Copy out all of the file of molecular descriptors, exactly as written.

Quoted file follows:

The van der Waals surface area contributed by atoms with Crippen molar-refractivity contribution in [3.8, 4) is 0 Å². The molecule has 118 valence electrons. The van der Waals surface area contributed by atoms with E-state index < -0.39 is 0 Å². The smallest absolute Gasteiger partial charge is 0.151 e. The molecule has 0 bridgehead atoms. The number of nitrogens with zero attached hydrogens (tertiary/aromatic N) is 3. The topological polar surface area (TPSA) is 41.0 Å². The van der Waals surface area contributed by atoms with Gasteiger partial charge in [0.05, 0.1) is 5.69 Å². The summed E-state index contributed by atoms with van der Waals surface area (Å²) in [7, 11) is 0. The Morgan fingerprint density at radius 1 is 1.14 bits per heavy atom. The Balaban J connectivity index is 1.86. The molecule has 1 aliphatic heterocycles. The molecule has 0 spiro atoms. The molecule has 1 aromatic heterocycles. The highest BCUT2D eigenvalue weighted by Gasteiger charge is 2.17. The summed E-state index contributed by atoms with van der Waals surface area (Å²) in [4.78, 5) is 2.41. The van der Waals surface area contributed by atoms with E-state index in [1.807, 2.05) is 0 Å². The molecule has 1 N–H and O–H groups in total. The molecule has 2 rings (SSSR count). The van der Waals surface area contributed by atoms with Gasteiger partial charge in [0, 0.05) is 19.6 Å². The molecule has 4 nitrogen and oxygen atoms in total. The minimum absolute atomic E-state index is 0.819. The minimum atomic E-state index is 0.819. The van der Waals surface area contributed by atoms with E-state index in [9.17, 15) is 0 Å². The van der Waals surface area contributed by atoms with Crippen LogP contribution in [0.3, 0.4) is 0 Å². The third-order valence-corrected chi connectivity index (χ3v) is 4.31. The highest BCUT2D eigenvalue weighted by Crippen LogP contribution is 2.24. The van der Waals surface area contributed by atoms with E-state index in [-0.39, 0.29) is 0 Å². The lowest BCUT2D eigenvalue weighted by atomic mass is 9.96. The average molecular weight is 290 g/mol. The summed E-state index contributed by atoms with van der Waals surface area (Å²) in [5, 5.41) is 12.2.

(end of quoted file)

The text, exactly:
The van der Waals surface area contributed by atoms with Crippen molar-refractivity contribution in [3.8, 4) is 0 Å². The molecule has 118 valence electrons. The van der Waals surface area contributed by atoms with E-state index < -0.39 is 0 Å². The smallest absolute Gasteiger partial charge is 0.151 e. The molecule has 0 bridgehead atoms. The number of nitrogens with zero attached hydrogens (tertiary/aromatic N) is 3. The topological polar surface area (TPSA) is 41.0 Å². The van der Waals surface area contributed by atoms with Gasteiger partial charge in [0.05, 0.1) is 5.69 Å². The summed E-state index contributed by atoms with van der Waals surface area (Å²) in [7, 11) is 0. The Morgan fingerprint density at radius 1 is 1.14 bits per heavy atom. The Balaban J connectivity index is 1.86. The molecule has 1 aliphatic heterocycles. The molecule has 0 spiro atoms. The molecule has 1 aromatic heterocycles. The highest BCUT2D eigenvalue weighted by Gasteiger charge is 2.17. The summed E-state index contributed by atoms with van der Waals surface area (Å²) in [4.78, 5) is 2.41. The van der Waals surface area contributed by atoms with E-state index in [1.807, 2.05) is 0 Å². The molecule has 1 N–H and O–H groups in total. The molecule has 2 rings (SSSR count). The van der Waals surface area contributed by atoms with Gasteiger partial charge in [0, 0.05) is 19.6 Å². The molecule has 4 nitrogen and oxygen atoms in total. The minimum absolute atomic E-state index is 0.819. The minimum atomic E-state index is 0.819. The van der Waals surface area contributed by atoms with E-state index in [9.17, 15) is 0 Å². The van der Waals surface area contributed by atoms with Crippen LogP contribution in [0.3, 0.4) is 0 Å². The third-order valence-corrected chi connectivity index (χ3v) is 4.31. The highest BCUT2D eigenvalue weighted by Crippen LogP contribution is 2.24. The van der Waals surface area contributed by atoms with E-state index in [-0.39, 0.29) is 0 Å². The lowest BCUT2D eigenvalue weighted by atomic mass is 9.96. The average molecular weight is 290 g/mol. The summed E-state index contributed by atoms with van der Waals surface area (Å²) in [5, 5.41) is 12.2.